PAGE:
Update 8.45pm: Sinn Féin and the Democratic Unionists are hammering out details of a potential deal that could end Stormont's 13 month powersharing crisis.
The North's two main parties were locked in negotiations through today, scrubbing a scheduled round table meeting with the region's smaller parties, amid mounting speculation an agreement may be in sight.
This evening, Sinn Féin acknowledged progress had been made toward a breakthrough but insisted issues remained. The republican party said the talks process should conclude next week.
Party president Gerry Adams, who will step down from his leadership role tomorrow, said: "It isn't sorted out as we speak. We have made some progress but there are still considerable obstacles but as I said to our unionist friends, this is the last chance agreement.
"They need to embrace the need for rights for everybody and agree a space where we can all moderate our differences."
Stormont's five main parties had been due to meet for round table discussions with Northern Ireland Secretary Karen Bradley and Tánaiste Simon Coveney at Parliament Buildings in Belfast this afternoon.
The DUP and Sinn Féin did not attend, with Mrs Bradley telling the other participants the meeting would not proceed as planned because the main parties were involved in intense exchanges elsewhere in the building.
The episode has fuelled expectation of a possible breakthrough.
Sinn Féin and the Democratic Unionists remained locked in negotiations to salvage powersharing on Friday evening after a scheduled all-party meeting was scrapped at short notice.
Stormont's three smaller parties - the Ulster Unionists, SDLP and Alliance - attended the afternoon talks session in Parliament Buildings and were told by the UK and Irish governments it would not proceed as planned because the DUP and Sinn Féin leaderships were involved in intense exchanges elsewhere in the building.
The episode has fuelled already mounting speculation that the two largest parties have made progress in their efforts to strike a deal that would end the impasse that has left the North without a properly functioning devolved executive for more than a year.
The last DUP/Sinn Féin-led coalition imploded last January amid a row over a botched green energy scheme.
That rift subsequently widened to take in long-running disputes over culture, social issues and legacy.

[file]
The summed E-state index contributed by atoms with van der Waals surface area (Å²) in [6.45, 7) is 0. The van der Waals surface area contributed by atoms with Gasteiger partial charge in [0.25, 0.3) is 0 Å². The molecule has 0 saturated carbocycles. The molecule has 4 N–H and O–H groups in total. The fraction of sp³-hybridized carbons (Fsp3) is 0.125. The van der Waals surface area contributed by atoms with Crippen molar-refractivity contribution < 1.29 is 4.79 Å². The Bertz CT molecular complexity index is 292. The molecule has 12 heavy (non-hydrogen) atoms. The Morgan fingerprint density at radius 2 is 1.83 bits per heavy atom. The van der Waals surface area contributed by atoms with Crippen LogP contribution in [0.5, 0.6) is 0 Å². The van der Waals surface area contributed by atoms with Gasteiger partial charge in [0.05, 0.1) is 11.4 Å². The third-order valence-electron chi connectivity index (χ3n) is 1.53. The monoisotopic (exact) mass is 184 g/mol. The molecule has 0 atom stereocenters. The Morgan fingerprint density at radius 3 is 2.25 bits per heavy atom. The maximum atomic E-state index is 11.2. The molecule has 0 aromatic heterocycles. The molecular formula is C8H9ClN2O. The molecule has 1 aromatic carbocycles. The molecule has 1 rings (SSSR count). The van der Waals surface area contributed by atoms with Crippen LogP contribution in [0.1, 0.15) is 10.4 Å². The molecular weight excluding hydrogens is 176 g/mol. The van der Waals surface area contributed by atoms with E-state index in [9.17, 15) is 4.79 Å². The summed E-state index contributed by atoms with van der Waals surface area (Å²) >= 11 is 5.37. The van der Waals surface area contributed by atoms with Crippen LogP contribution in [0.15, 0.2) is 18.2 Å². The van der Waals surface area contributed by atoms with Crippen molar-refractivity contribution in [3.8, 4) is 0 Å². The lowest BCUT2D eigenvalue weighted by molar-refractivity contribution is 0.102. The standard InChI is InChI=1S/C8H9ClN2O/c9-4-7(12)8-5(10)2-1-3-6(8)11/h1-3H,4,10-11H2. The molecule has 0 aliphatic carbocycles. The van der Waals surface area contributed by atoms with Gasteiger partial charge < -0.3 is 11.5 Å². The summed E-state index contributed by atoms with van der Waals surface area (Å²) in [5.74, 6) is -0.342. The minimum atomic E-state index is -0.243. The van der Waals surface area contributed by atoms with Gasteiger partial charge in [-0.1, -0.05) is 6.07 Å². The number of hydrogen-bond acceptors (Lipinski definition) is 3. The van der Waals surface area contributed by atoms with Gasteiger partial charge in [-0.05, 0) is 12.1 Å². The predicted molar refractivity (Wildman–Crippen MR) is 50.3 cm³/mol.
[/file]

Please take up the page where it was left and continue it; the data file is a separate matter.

The main sticking point preventing the restoration of an executive is the Irish language. Sinn Féin want a stand-alone piece of legislation to protect speakers - an Irish Language Act - but the DUP has long insisted it would only countenance new laws if they also incorporate other cultures, such as Ulster Scots.
Tánaiste Simon Coveney and Secretary of State Karen Bradley spoke with the three smaller parties at the truncated meeting on Friday afternoon.
According to sources, Mrs Bradley said she understood they were frustrated with the turn of events, to which UUP leader Robin Swann apparently replied he was not there for a "counselling session".
SDLP leader Colum Eastwood is understood to have told Mrs Bradley she had his number and to give him a call when she intended on having "inclusive" talks.
A UUP source said: "Sinn Féin and the DUP are clearly running these talks and the two governments are just bystanders".
Substantive negotiations between the two main parties are unlikely to continue through the weekend as Sinn Féin is holding a special party conference in Dublin on Saturday to formally select Mary Lou McDonald as Gerry Adams' successor as president.
The DUP is also traditionally averse to doing business on Sunday.
Later, Mr Eastwood said it was clear the negotiations were an "exclusive two-party process".
"The SDLP are not here to window dress but we want to be constructive," he said.
"I've told both governments when the two-party process is concluded and they are ready to engage in five-party negotiations, the SDLP will be ready to negotiate.
"With a hard Brexit coming down the tracks that will cause economic, social and political chaos to our island, I also stressed to the Irish and British governments the need for the formation of a government urgently. Everyone across these islands is talking about the threat of a hard border, yet here we have a political vacuum."